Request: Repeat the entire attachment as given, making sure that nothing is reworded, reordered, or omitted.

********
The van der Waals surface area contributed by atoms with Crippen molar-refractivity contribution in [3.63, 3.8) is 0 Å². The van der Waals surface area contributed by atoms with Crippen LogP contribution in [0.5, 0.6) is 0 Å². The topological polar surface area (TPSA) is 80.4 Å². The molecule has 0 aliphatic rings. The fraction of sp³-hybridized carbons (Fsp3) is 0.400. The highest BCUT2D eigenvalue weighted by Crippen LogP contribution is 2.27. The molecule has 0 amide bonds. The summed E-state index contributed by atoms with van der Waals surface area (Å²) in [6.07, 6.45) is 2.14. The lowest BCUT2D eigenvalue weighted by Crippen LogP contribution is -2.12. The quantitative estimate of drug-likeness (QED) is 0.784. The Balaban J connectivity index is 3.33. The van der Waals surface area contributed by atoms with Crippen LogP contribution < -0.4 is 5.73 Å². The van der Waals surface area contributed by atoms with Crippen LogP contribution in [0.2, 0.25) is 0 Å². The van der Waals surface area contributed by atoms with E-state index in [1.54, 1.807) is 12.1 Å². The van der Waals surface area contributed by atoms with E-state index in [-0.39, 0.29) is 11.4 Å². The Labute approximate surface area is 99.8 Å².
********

The van der Waals surface area contributed by atoms with Crippen molar-refractivity contribution in [3.63, 3.8) is 0 Å². The van der Waals surface area contributed by atoms with Crippen LogP contribution in [0.5, 0.6) is 0 Å². The topological polar surface area (TPSA) is 80.4 Å². The molecule has 0 aliphatic rings. The fraction of sp³-hybridized carbons (Fsp3) is 0.400. The highest BCUT2D eigenvalue weighted by Crippen LogP contribution is 2.27. The molecule has 0 amide bonds. The summed E-state index contributed by atoms with van der Waals surface area (Å²) in [6.07, 6.45) is 2.14. The lowest BCUT2D eigenvalue weighted by Crippen LogP contribution is -2.12. The quantitative estimate of drug-likeness (QED) is 0.784. The Balaban J connectivity index is 3.33. The van der Waals surface area contributed by atoms with Crippen LogP contribution < -0.4 is 5.73 Å². The van der Waals surface area contributed by atoms with Crippen LogP contribution in [0.2, 0.25) is 0 Å². The van der Waals surface area contributed by atoms with E-state index in [1.54, 1.807) is 12.1 Å². The van der Waals surface area contributed by atoms with E-state index in [-0.39, 0.29) is 11.4 Å². The Labute approximate surface area is 99.8 Å².